- Employees are empowered to fix their own issues – with them alerted to issues that are affecting, or that will affect, device performance and their productivity, plus the ability to self-help by invoking the orchestration required to immediately deliver the most appropriate resolution.
- An IT support chatbot or virtual agent, when engaging with an employee regarding their issue, can leverage the available device data to inform its decision making, plus can invoke orchestration capabilities to deliver the required resolution.
- Service desk analysts can also access the experience-focused device data when working on their tickets, preventing a call to the end user for additional information, and equally benefit from the recommended actions and orchestration capabilities too.
Upping the employee experience through analytics
While the above three use cases offer benefits in their own right, there’s another opportunity that shouldn’t be overlooked. Whether you wish to view it as problem management, experience management, employee sentiment management, or something else, it’s the ability to use data trends to identify and address issues before they’re experienced and reported.
For example, a software upgrade might be causing performance issues for employees with the same OS or device type. Or there might be connectivity issues related to certain locations or management groups.There’s much opportunity today, with experience-related data and intelligent automation, to improve IT service delivery and support. Here @StephenMann looks at some of the ways how. #servicedesk #automation Click To Tweet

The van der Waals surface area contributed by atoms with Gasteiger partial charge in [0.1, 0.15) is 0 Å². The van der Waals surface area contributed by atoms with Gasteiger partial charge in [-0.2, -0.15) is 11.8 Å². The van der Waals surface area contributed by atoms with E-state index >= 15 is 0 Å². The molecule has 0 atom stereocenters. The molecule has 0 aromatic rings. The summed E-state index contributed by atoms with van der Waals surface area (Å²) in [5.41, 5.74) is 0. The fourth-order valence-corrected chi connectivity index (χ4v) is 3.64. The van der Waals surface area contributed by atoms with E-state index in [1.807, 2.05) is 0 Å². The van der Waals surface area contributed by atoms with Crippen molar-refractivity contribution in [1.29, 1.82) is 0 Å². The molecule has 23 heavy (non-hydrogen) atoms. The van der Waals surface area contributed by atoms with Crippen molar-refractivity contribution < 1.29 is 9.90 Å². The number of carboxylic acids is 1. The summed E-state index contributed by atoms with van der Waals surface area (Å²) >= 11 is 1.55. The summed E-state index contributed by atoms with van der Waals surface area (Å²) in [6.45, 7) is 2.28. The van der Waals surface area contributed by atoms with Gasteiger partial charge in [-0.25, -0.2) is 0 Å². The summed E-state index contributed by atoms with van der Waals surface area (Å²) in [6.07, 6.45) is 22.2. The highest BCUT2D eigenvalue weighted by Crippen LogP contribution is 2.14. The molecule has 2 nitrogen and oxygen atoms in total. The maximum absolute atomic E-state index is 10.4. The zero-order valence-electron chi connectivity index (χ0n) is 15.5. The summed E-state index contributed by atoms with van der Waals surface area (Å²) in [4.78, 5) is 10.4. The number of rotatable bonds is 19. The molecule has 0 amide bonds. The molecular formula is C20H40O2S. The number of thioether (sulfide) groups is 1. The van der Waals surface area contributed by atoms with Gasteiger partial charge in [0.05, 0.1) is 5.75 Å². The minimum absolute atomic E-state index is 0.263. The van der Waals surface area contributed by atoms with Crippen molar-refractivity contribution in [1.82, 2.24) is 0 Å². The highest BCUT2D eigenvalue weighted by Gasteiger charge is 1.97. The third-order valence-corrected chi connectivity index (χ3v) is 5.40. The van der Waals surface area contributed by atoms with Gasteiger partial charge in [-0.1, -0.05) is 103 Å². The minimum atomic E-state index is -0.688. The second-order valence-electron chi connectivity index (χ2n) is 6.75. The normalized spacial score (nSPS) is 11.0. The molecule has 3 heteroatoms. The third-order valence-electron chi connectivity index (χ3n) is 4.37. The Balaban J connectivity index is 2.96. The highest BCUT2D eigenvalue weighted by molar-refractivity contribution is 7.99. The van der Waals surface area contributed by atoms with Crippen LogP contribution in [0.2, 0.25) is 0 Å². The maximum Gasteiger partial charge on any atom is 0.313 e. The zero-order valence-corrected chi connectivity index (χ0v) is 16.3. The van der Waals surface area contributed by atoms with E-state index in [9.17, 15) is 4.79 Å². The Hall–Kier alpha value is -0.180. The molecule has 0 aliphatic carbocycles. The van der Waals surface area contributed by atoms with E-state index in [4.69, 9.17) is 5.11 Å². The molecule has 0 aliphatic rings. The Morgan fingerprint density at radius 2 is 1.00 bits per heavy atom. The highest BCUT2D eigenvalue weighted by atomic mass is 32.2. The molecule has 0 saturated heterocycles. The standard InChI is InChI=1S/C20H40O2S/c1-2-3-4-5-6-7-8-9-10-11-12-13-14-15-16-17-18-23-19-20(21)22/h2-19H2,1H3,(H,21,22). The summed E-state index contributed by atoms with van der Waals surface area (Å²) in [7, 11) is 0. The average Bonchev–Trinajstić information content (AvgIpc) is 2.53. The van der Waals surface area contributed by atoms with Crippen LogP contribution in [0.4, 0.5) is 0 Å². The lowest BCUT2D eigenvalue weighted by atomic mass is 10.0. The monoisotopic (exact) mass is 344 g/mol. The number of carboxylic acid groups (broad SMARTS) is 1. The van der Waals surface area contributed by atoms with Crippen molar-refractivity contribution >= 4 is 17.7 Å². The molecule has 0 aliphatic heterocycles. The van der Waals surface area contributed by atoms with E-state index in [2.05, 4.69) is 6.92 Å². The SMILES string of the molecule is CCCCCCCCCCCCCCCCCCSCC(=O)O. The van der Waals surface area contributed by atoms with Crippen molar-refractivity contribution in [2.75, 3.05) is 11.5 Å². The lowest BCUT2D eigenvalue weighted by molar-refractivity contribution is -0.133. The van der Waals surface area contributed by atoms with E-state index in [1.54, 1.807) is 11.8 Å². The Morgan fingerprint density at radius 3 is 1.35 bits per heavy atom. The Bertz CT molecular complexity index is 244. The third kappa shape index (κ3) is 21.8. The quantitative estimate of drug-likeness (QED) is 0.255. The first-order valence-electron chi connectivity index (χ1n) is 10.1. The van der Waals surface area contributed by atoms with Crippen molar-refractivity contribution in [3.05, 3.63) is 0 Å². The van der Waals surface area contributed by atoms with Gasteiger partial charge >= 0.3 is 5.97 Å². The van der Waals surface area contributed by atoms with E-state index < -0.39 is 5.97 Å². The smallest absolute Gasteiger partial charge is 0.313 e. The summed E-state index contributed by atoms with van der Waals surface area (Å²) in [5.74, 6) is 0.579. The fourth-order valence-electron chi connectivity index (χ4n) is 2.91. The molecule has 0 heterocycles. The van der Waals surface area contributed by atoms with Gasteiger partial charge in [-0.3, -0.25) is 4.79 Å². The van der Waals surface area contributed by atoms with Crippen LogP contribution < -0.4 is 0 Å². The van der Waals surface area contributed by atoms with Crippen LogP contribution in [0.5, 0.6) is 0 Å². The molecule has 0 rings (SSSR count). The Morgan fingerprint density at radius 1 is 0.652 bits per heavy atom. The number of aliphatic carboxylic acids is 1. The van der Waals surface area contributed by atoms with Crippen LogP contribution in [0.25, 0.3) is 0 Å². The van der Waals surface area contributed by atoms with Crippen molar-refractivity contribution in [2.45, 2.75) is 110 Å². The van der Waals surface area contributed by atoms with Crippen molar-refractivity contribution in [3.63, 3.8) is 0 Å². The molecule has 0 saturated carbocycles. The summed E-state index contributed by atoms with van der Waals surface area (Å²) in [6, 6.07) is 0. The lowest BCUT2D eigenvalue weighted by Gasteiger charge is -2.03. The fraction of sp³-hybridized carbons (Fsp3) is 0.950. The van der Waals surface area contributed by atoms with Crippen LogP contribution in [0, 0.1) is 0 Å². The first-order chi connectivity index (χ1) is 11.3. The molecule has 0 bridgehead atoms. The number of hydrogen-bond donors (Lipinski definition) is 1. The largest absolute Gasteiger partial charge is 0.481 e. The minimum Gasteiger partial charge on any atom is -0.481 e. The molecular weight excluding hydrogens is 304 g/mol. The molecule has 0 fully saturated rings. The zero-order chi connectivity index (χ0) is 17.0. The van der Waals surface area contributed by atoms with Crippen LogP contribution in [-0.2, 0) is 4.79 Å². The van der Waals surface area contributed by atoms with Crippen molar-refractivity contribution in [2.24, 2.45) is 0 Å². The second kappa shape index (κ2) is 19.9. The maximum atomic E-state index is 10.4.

Here, the same data and orchestration capabilities (as used in the reactive resolution use cases) can be applied to proactive remediation. Where possible, these capabilities provide the needed resolutions (or workarounds) “silently” such that employees never know that there was an issue that would affect their service experience and productivity. Alternatively, they can be added to the available, automated self-help capabilities available to the affected employees, such that they’re alerted to the need to invoke a particular action to prevent a future issue.
There’s much opportunity today, with experience-related data and intelligent automation, to improve IT service delivery and support. Plus, and more importantly, improving employee productivity, business operations, and outcomes is a reality given the right tools and data.
If your organization is already using digital experience management and end-point automation capabilities that help out as per the above, then I’d love to hear your thoughts. Please let me know in the comments below.
Principal Analyst and Content Director at the ITSM-focused industry analyst firm ITSM.tools. Also an independent IT and IT service management marketing content creator, and a frequent blogger, writer, and presenter on the challenges and opportunities for IT service management professionals.
Previously held positions in IT research and analysis (at IT industry analyst firms Ovum and Forrester and the UK Post Office), IT service management consultancy, enterprise IT service desk and IT service management, IT asset management, innovation and creativity facilitation, project management, finance consultancy, internal audit, and product marketing for a SaaS IT service management technology vendor.